US Recovers $500,000 in Ransom Payments from North Korean Hackers
Read also: Knauf Group hit with Black Basta ransomware, 50,000 payment cards compromised in the Magecart campaigns, and more.
US recovers $500,000 in ransom payments from North Korean hackers
The US authorities have seized nearly $500,000 paid last year as ransom by healthcare providers in Kansas and Colorado to a North Korean state-sponsored hacker group that deployed ransomware known as “Maui”.
The Kansas hospital paid approximately $100,000 in Bitcoin to the Maui ransomware group in May 2021 to restore its systems after a ransomware attack. Thanks to the victim’s cooperation with the authorities, the FBI was able to trace the cryptocurrency to China-based money launderers and track another payment of $120,000 from a health care provider in Colorado.
50,000 payment cards stolen from over 300 US restaurants in two Magecart campaigns
Payment card details of customers of at least 311 restaurants across the United States were stolen in two Magecart web-skimming campaigns targeting three online ordering platforms: MenuDrive, Harbortouch, and InTouchPOS.
Security researchers have identified over 50,000 credit card records stolen from the infected restaurants, which were put up for sale on the dark web.
The first campaign, which started on January 18, 2022, affected 80 restaurants using MenuDrive and 74 that used the Harbortouch platform and was conducted by the same Magecart threat actor. In both cases, the web skimmer was injected into the web pages of the restaurants.
A separate, unrelated Magecart campaign targeted InTouchPOS, starting from November 2021, with 157 restaurants using the platform infected with e-skimmer.
According to the researchers, both campaigns are still active.
At least 30 Thai activists targeted with the Pegasus spyware
A joint investigation conducted by Citizen Lab together with the Thai civil society groups iLaw and DigitalReach revealed that cell phones of at least 30 activists in Thailand involved in pro-democracy protests were infected by the infamous Pegasus software developed by the Israel-based technology company NSO group.
Pegasus is a proprietary tool, capable of remote surveillance of smartphones. Previous reports claimed that the spyware was used to target human right activists, journalists, and politicians in various countries.
According to Citizen Lab, in case of the Thai activists, the infections occurred between October 2020 to November 2021, and came to light after Apple sent notifications of a possible state-backed attack on the victims’ phones. After the news broke, Thai officials admitted that the country uses surveillance software in cases involving national security or drugs.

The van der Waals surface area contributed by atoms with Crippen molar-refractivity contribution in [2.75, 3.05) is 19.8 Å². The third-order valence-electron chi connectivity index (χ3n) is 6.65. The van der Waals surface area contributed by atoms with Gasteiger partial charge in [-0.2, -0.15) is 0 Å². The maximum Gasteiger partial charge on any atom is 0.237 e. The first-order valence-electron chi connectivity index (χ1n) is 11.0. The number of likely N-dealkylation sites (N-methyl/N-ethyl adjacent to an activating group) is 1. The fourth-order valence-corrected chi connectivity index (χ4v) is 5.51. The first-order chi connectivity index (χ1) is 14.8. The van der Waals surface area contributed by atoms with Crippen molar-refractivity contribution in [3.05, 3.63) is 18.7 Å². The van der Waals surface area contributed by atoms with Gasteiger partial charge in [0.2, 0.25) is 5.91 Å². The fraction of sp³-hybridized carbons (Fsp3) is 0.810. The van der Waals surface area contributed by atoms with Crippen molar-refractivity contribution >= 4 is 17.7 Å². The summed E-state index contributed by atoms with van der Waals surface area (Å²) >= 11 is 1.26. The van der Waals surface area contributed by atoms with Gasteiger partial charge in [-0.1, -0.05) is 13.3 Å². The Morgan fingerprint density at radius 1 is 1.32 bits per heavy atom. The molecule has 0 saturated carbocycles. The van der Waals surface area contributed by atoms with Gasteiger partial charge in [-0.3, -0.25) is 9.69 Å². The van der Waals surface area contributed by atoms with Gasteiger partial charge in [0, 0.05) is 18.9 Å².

Building supply manufacturer Knauf suffers a Black Basta ransomware attack
German building and construction material provider Knauf Group has suffered a ransomware incident prompting the company to temporarily shut down its services.
According to a short statement on Knauf’s website, the attack occurred on June 29. The company did not provide additional information on the intrusion, but, according to news media reports, the Black Basta ransomware gang appears to be the perpetrator behind the hack. Over the weekend, the group added Knauf to the list of victims on their data leak website and published 20% of documents allegedly stolen from the company.
The published files, which have been accessed by over 350 visitors so far, included sensitive info about employees, ID scans and product documents.
Low-skilled 8220 Mining Gang expands its cloud botnet to 30K infected hosts globally
A financially-motivated cryptomining group known as 8220 Gang or 8220 Mining Gang has grown its cloud botnet to nearly 30,000 infected hosts globally, up from 2,000 bots in mid-2021.
The rapid expansion of the botnet is linked to the use of Linux and common cloud application vulnerabilities and poorly secured configurations. The infection typically takes place via publicly accessible hosts running Docker, Confluence, Apache WebLogic, and Redis services.
According to the security researchers, the gang doesn’t target their victims geographically, but rather identifies them by their internet accessibility.
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